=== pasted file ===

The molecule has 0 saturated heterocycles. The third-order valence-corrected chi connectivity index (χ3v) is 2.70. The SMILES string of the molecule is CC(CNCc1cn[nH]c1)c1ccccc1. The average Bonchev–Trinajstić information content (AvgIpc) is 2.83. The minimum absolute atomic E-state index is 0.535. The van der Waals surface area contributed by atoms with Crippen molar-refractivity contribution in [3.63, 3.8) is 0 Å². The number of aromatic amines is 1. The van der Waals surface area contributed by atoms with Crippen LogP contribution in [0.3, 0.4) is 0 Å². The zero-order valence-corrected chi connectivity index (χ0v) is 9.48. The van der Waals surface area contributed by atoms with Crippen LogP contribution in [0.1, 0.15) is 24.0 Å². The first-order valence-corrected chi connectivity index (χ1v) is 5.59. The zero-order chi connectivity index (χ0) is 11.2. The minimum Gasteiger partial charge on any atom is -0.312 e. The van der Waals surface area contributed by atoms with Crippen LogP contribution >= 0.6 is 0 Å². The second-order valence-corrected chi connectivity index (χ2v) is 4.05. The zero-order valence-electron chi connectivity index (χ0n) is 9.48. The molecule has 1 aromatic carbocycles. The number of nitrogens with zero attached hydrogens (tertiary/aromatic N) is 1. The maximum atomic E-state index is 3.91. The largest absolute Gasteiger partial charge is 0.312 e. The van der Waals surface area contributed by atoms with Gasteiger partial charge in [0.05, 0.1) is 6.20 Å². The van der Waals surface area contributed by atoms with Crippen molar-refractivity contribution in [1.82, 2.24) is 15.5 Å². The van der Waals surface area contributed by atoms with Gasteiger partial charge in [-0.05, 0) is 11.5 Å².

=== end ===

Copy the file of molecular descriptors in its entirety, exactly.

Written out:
The molecule has 0 saturated heterocycles. The third-order valence-corrected chi connectivity index (χ3v) is 2.70. The SMILES string of the molecule is CC(CNCc1cn[nH]c1)c1ccccc1. The average Bonchev–Trinajstić information content (AvgIpc) is 2.83. The minimum absolute atomic E-state index is 0.535. The van der Waals surface area contributed by atoms with Crippen molar-refractivity contribution in [3.63, 3.8) is 0 Å². The number of aromatic amines is 1. The van der Waals surface area contributed by atoms with Crippen LogP contribution in [0.3, 0.4) is 0 Å². The zero-order valence-corrected chi connectivity index (χ0v) is 9.48. The van der Waals surface area contributed by atoms with Crippen LogP contribution in [0.1, 0.15) is 24.0 Å². The first-order valence-corrected chi connectivity index (χ1v) is 5.59. The zero-order chi connectivity index (χ0) is 11.2. The minimum Gasteiger partial charge on any atom is -0.312 e. The van der Waals surface area contributed by atoms with Crippen LogP contribution >= 0.6 is 0 Å². The second-order valence-corrected chi connectivity index (χ2v) is 4.05. The zero-order valence-electron chi connectivity index (χ0n) is 9.48. The molecule has 1 aromatic carbocycles. The number of nitrogens with zero attached hydrogens (tertiary/aromatic N) is 1. The maximum atomic E-state index is 3.91. The largest absolute Gasteiger partial charge is 0.312 e. The van der Waals surface area contributed by atoms with Gasteiger partial charge in [0.05, 0.1) is 6.20 Å². The van der Waals surface area contributed by atoms with Crippen molar-refractivity contribution in [1.82, 2.24) is 15.5 Å². The van der Waals surface area contributed by atoms with Gasteiger partial charge in [-0.05, 0) is 11.5 Å².